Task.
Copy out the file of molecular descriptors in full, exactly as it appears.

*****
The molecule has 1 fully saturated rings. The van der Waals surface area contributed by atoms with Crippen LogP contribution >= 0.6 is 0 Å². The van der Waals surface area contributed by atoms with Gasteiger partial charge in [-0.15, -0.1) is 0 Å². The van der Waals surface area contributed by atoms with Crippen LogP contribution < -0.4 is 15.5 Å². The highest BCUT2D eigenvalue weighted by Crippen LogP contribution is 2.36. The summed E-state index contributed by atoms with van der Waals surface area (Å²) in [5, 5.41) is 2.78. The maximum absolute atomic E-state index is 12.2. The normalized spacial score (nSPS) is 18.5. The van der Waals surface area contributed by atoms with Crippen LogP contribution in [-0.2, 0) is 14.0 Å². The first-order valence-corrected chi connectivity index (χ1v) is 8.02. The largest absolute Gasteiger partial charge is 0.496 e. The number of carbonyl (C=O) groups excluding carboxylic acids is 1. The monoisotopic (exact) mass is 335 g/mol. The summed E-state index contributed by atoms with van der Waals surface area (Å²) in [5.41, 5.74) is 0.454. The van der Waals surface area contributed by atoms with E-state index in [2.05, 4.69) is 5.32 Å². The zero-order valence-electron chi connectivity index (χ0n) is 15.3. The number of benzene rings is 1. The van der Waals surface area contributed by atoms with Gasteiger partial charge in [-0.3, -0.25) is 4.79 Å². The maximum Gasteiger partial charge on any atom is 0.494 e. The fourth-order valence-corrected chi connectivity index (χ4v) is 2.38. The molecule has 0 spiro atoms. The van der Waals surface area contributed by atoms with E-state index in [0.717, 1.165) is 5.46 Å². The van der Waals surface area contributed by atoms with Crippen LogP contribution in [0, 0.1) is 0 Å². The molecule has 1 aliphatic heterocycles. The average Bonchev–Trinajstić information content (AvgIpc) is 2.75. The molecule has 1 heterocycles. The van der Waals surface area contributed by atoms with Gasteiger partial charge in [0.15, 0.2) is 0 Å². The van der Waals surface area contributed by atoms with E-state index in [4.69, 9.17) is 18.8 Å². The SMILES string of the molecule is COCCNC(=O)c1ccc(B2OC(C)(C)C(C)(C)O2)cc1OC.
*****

The molecule has 1 fully saturated rings. The van der Waals surface area contributed by atoms with Crippen LogP contribution >= 0.6 is 0 Å². The van der Waals surface area contributed by atoms with Gasteiger partial charge in [-0.15, -0.1) is 0 Å². The van der Waals surface area contributed by atoms with Crippen LogP contribution < -0.4 is 15.5 Å². The highest BCUT2D eigenvalue weighted by Crippen LogP contribution is 2.36. The summed E-state index contributed by atoms with van der Waals surface area (Å²) in [5, 5.41) is 2.78. The maximum absolute atomic E-state index is 12.2. The normalized spacial score (nSPS) is 18.5. The van der Waals surface area contributed by atoms with Crippen LogP contribution in [-0.2, 0) is 14.0 Å². The first-order valence-corrected chi connectivity index (χ1v) is 8.02. The largest absolute Gasteiger partial charge is 0.496 e. The number of carbonyl (C=O) groups excluding carboxylic acids is 1. The monoisotopic (exact) mass is 335 g/mol. The summed E-state index contributed by atoms with van der Waals surface area (Å²) in [5.41, 5.74) is 0.454. The van der Waals surface area contributed by atoms with E-state index in [2.05, 4.69) is 5.32 Å². The zero-order valence-electron chi connectivity index (χ0n) is 15.3. The number of benzene rings is 1. The van der Waals surface area contributed by atoms with Gasteiger partial charge in [-0.3, -0.25) is 4.79 Å². The maximum Gasteiger partial charge on any atom is 0.494 e. The fourth-order valence-corrected chi connectivity index (χ4v) is 2.38. The molecule has 0 spiro atoms. The van der Waals surface area contributed by atoms with E-state index in [0.717, 1.165) is 5.46 Å². The van der Waals surface area contributed by atoms with Crippen LogP contribution in [0, 0.1) is 0 Å². The molecule has 1 aliphatic heterocycles. The average Bonchev–Trinajstić information content (AvgIpc) is 2.75. The molecule has 1 heterocycles. The van der Waals surface area contributed by atoms with Gasteiger partial charge in [0.15, 0.2) is 0 Å². The van der Waals surface area contributed by atoms with E-state index in [4.69, 9.17) is 18.8 Å². The SMILES string of the molecule is COCCNC(=O)c1ccc(B2OC(C)(C)C(C)(C)O2)cc1OC.